Gastro crisis probe takes to the skies

By Kaysha Brownlie -
2 comments
Hastings District Council staff Tony Stothart (left) Craig Cameron and John O'Shaughnessy yesterday took to the skies. Photo / Warren Buckland
Hastings District Council staff Tony Stothart (left) Craig Cameron and John O'Shaughnessy yesterday took to the skies. Photo / Warren Buckland

A team of investigators are no closer to sourcing Havelock North's water contamination.

Further test results from Hastings, Flaxmere and Bridge Pa water supplies came back clear yesterday afternoon - despite suspect results on Saturday.

"The Hastings networks are all clear, which they have been for months," Mr Yule said.
"We still have no idea what has caused this to happen."

It showed how marker results were "notoriously" unreliable or false, he said.

The mayor claimed public safety and credibility were the reasons council had chosen to chlorinate the water despite not being sure it was contaminated.

Council chief executive Ross McLeod said receiving the clear results was "expected, but also a huge relief".

"What [yesterday's] results mean is that the Hastings supply, which also provides water to Flaxmere and Bridge Pa, can continue to be considered safe to drink."

He said council will continue to chlorinate the supply in the short-term as required by the drinking water standards.

In Havelock North, the water continues to be chlorinated and a boil water notice remains in place until the health authorities are confident the issue is limited to campylobacter, which is killed by chlorine.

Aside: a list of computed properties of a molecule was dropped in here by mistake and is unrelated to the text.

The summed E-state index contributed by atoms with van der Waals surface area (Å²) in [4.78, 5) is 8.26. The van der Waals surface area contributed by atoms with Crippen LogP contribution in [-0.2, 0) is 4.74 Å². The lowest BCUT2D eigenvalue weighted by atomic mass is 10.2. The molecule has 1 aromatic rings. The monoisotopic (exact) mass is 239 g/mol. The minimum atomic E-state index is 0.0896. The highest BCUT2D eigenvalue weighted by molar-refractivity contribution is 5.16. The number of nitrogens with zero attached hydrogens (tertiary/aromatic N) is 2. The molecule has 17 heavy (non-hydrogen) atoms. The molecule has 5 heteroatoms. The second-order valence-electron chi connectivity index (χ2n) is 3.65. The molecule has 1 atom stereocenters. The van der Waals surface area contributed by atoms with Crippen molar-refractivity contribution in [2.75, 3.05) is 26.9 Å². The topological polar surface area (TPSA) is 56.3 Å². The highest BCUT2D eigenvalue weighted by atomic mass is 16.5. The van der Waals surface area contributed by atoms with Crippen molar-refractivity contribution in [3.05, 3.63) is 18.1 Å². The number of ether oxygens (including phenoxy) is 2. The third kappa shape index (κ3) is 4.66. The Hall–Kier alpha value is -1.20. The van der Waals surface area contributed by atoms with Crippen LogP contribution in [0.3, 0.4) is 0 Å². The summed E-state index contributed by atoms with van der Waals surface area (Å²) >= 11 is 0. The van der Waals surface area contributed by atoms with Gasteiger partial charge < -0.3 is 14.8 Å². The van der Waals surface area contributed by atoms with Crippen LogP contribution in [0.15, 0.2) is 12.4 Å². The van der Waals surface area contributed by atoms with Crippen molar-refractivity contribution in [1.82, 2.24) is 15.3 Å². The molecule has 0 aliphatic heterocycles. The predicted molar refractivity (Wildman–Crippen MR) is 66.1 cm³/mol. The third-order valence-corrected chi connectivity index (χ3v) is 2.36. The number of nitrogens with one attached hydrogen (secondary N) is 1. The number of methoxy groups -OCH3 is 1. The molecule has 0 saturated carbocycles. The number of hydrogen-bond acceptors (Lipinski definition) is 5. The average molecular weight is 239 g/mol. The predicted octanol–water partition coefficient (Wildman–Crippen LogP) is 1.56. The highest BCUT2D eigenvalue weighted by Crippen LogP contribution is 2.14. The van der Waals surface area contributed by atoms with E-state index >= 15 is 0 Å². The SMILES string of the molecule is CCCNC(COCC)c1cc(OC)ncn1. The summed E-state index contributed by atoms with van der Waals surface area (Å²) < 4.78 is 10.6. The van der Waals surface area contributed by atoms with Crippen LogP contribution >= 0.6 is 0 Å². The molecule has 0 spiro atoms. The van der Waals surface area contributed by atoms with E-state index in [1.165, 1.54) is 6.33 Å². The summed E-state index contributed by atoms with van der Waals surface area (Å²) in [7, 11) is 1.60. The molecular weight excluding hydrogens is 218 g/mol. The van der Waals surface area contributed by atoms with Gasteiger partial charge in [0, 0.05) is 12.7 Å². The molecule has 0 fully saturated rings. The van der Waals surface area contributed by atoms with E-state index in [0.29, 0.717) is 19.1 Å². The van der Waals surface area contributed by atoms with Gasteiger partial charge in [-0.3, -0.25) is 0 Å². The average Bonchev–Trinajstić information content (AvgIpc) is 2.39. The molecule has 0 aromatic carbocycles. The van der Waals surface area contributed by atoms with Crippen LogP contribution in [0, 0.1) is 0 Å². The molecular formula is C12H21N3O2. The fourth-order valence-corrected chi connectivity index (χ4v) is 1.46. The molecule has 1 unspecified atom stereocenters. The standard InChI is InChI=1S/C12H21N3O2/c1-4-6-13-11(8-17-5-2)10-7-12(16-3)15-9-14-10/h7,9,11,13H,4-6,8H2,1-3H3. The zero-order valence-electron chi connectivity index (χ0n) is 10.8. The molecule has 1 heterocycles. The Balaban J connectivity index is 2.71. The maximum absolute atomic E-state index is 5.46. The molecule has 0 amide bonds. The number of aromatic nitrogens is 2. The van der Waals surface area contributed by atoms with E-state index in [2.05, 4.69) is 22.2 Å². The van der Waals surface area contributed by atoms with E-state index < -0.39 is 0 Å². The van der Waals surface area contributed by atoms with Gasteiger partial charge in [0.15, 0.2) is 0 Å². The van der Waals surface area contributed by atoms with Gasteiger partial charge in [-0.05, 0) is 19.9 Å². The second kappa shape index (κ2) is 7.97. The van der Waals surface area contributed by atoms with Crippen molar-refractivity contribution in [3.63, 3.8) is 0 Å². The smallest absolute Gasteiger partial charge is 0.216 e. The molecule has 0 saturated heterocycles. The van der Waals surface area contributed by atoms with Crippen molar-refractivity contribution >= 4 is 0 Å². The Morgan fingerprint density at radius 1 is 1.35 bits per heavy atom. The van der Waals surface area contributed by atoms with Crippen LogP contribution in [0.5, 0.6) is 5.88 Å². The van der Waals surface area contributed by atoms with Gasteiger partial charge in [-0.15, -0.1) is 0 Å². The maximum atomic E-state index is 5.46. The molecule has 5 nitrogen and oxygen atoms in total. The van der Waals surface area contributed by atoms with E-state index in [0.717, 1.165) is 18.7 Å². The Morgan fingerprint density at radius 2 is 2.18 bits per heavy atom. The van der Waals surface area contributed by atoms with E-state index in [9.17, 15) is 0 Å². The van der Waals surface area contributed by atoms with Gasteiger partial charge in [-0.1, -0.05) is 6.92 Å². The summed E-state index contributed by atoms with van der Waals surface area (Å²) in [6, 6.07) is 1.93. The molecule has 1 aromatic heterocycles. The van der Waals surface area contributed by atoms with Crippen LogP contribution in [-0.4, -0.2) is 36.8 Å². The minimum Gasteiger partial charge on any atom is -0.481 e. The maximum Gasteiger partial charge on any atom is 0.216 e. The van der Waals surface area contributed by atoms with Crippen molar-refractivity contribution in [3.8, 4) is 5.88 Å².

Council staff also took to the skies in a helicopter yesterday to scour Havelock North for clues on what contaminated the water.

Mr McLeod said council said the bird's-eye view had revealed things not easily seen at ground level and would show up any "out-of-the-ordinary earthworks", or other types of ground features that might have affected the areas around the bores.

"We are taking a number of approaches to tracking down the cause - this is one of them."

Meanwhile the Hawke's Bay District Health Board yesterday said the numbers of people seen by general practice and in hospital with gastro illness continued to decline.

Yet Dr William Rainger, Acting Medical Officer of Health for Hawke's Bay District Board, said people with other underlying medical conditions and older people may have the illness for longer and therefore there could be a recurrence of symptoms.

"All the evidence we are seeing, since the water was chlorinated, is that outbreak is waning and there is no evidence of a second wave," Dr Rainger said.

As of yesterday, the district health board had 153 confirmed notifications of campylobacter and 356 probable making a total of 509.

Hospitalisations to Hawke's Bay Hospital are currently sitting at seven in general wards and there are no patients in Intensive Care. GPs saw about 30 patients on Saturday.

Pensioner Jean Sparksman, who died on August 13, had contracted campylobacter.

A post-mortem examination revealed she also had other significant underlying health issues.

Mr Yule said a visit to Mrs Sparksman's family at the weekend went "really well". "I don't want to talk too much about it because of privacy".

The coroner has launched an investigation into the 89-year-old's death.

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